An important part in the delicate process of road pricing planning is the selection of tolling system, as an important ancillary asset. Just as different optimal tool schemes relate to different policy objectives [15], toll collection system (TCS) directly affects the user’s experience and consequently acceptance of road pricing scheme. Additional challenge in the decision-making process emerges from the fact that the choice of a particular TCS assumes the operational responsibility for the next 10 to 20 years. This long-term responsibility for TCS asset is particularly important for agencies with large road pricing systems, often responsible for large-scale investment into a single TCS. In practice, the agency is facing a choice between a multitude of TCS currently in use. Nowadays, TCS used worldwide include manual and automatic coin machine (ACM), vignettes, dedicated short-range communication (DSRC) with barriers, DSRC multilane free flow (MLFF), barcode, radiofrequency identification (RFID) with barriers, RFID open road tolling (ORT), global navigation satellite system/cellular network or vehicle positioning system (GNSS/CN or VPS), automated number plate recognition system (ANPR), infrared, tachograph, smart card, and smartphones (Figure 1). These systems differ in their performance, if one considers, for example, accuracy, costs, or interoperability. Bearing in mind the many and diverse interests at stake, each TCS has a range of advantages and drawbacks from the standpoint of road manager and user. For example, different TCS respond differently to the need to maximize the toll revenue, which is often an important criterion for road managers. On the contrary, different TCS cater differently to the user needs for reducing delays and costs or improving level of service (LOS) and safety.

Figure 1: Toll collection systems.

Taking into account the importance of TCS in the effectiveness of the road pricing scheme, as well as large-scale investment and conflicting criteria related to a multitude of alternative TCS, transport planners face a challenging question—which TCS should we select? Previously, only one study has dealt with the issue of selecting the optimal TCS [16]. This study from India considered five alternative TCS including barcode-based ETC, RFID-based ETC, ANPR ETC, VPS ETC, and active infrared system. A multicriteria decision-making method fuzzy VIKOR was used, concluding that the ETC system based on RFID technology was the best of all considered options. Thus, with this gap in the previous research, the objective of this paper is the development of a decision-support framework for selecting the optimal TCS. The next section will present an expert-based methodological framework centered on Fuzzy Preference Ranking Organization Method for Enrichment Evaluations (F-PROMETHEE) multicriteria decision analysis technique. Moreover, the methodological framework integrates Strengths-Weakness-Opportunities-Threat (SWOT) analysis. Decision-support framework is tested with fourteen toll systems, in the context of the newly constructed motorway. Following the results from the implemented decision-support framework (DSF), the discussion of implications is provided, including recommendations for future research.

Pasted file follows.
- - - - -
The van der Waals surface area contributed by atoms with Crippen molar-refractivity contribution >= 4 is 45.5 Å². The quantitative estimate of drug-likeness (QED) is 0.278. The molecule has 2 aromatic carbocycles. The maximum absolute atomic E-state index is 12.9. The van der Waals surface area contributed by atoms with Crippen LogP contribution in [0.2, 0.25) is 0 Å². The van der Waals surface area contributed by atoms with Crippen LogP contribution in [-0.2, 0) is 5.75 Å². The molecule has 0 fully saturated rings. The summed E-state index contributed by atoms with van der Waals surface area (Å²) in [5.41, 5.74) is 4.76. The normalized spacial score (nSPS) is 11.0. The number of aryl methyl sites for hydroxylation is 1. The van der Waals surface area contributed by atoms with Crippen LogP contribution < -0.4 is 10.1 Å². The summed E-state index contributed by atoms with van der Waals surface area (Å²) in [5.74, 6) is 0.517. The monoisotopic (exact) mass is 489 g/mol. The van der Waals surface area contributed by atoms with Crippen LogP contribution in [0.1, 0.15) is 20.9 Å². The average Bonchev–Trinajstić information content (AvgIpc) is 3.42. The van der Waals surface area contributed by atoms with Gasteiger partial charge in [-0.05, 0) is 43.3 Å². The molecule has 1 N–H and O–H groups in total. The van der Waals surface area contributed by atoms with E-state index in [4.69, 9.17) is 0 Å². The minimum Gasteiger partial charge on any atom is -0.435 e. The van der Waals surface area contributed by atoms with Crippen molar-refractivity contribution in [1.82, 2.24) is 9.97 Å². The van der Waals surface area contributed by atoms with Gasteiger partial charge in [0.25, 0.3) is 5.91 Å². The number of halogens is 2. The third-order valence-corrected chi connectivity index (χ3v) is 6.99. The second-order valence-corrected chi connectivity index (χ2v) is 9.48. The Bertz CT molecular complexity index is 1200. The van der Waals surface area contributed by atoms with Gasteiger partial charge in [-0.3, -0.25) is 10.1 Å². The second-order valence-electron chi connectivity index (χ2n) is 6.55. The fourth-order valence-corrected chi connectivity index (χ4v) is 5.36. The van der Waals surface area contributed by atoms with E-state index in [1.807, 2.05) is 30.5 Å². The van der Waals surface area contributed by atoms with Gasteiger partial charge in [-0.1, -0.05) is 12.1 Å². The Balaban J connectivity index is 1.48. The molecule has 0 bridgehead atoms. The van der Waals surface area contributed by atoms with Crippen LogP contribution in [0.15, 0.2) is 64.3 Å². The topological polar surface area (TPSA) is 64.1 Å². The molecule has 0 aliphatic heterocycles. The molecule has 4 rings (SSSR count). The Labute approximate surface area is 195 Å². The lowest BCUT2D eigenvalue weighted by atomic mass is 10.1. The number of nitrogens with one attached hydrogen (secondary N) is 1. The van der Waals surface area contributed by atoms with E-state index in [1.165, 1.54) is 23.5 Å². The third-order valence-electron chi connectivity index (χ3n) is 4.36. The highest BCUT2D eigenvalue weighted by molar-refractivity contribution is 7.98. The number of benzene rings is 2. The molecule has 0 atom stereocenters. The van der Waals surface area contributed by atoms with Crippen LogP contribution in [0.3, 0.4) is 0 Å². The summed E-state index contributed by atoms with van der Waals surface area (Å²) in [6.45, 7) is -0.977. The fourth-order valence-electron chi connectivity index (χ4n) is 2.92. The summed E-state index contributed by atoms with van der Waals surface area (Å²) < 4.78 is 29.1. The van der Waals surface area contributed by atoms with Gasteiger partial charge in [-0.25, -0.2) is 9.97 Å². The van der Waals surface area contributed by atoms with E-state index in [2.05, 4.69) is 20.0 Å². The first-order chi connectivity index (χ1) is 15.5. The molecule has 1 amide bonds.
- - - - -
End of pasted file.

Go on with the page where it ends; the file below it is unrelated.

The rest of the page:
2. Methodology

Considering the multitude of conflicting criteria stemming from both planners and users’ perspective, as well as a range of advantages and disadvantages that each TCS has, decision-making is not intuitive. Lack of intuitiveness originates from the fact that TCS selection problem cannot be easily organized due to large number of interdependencies and is thus not easily specified in advance. As TCS selection does not have a conventional mathematical formulation, the choice of the optimal TCS belongs to the category of semistructured decision problems [17]. The challenge of semistructured problem is contrasted with the fact that agency often has additional requirements. These agency’s requirements might include the need that comparison of alternatives is analytically based and that there is cross-referencing to the relevant sources of information, transferability among locations or agencies, and communication of evaluation results in a multifaceted form [18]. On the contrary, transport planners and road managers often have extensive experience with their transport system. Consequently, this expert knowledge can be an essential resource for aiding the selection of the optimal TCS.